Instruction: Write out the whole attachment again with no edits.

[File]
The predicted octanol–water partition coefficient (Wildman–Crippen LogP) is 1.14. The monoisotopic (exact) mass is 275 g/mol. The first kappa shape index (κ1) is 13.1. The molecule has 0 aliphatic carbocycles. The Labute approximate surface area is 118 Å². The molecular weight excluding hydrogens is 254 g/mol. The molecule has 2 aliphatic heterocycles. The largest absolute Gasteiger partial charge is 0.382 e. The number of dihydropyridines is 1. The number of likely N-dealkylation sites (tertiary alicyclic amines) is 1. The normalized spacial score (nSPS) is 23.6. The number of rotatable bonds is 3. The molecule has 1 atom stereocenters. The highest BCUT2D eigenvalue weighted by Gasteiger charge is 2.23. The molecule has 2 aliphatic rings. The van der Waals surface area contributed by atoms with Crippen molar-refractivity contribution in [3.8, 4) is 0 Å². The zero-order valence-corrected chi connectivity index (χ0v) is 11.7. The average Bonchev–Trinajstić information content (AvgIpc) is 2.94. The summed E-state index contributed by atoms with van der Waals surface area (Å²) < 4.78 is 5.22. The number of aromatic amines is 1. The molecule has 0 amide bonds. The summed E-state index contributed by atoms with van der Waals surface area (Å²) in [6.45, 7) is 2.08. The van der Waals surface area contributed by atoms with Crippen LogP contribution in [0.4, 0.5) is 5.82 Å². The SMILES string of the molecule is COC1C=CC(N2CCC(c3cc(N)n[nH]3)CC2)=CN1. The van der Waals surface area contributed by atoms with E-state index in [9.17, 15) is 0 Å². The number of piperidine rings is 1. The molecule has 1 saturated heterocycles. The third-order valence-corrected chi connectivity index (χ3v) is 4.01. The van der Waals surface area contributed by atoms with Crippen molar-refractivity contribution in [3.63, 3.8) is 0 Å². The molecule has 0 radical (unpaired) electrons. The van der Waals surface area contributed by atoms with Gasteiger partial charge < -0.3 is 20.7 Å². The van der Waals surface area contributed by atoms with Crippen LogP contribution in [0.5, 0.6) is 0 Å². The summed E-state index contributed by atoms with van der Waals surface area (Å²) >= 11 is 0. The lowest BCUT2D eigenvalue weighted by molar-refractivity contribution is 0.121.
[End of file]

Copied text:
The predicted octanol–water partition coefficient (Wildman–Crippen LogP) is 1.14. The monoisotopic (exact) mass is 275 g/mol. The first kappa shape index (κ1) is 13.1. The molecule has 0 aliphatic carbocycles. The Labute approximate surface area is 118 Å². The molecular weight excluding hydrogens is 254 g/mol. The molecule has 2 aliphatic heterocycles. The largest absolute Gasteiger partial charge is 0.382 e. The number of dihydropyridines is 1. The number of likely N-dealkylation sites (tertiary alicyclic amines) is 1. The normalized spacial score (nSPS) is 23.6. The number of rotatable bonds is 3. The molecule has 1 atom stereocenters. The highest BCUT2D eigenvalue weighted by Gasteiger charge is 2.23. The molecule has 2 aliphatic rings. The van der Waals surface area contributed by atoms with Crippen molar-refractivity contribution in [3.8, 4) is 0 Å². The zero-order valence-corrected chi connectivity index (χ0v) is 11.7. The average Bonchev–Trinajstić information content (AvgIpc) is 2.94. The summed E-state index contributed by atoms with van der Waals surface area (Å²) < 4.78 is 5.22. The number of aromatic amines is 1. The molecule has 0 amide bonds. The summed E-state index contributed by atoms with van der Waals surface area (Å²) in [6.45, 7) is 2.08. The van der Waals surface area contributed by atoms with Crippen LogP contribution in [0.4, 0.5) is 5.82 Å². The SMILES string of the molecule is COC1C=CC(N2CCC(c3cc(N)n[nH]3)CC2)=CN1. The van der Waals surface area contributed by atoms with E-state index in [9.17, 15) is 0 Å². The number of piperidine rings is 1. The molecule has 1 saturated heterocycles. The third-order valence-corrected chi connectivity index (χ3v) is 4.01. The van der Waals surface area contributed by atoms with Crippen molar-refractivity contribution in [3.63, 3.8) is 0 Å². The molecule has 0 radical (unpaired) electrons. The van der Waals surface area contributed by atoms with Gasteiger partial charge < -0.3 is 20.7 Å². The van der Waals surface area contributed by atoms with Crippen LogP contribution in [0.5, 0.6) is 0 Å². The summed E-state index contributed by atoms with van der Waals surface area (Å²) >= 11 is 0. The lowest BCUT2D eigenvalue weighted by molar-refractivity contribution is 0.121.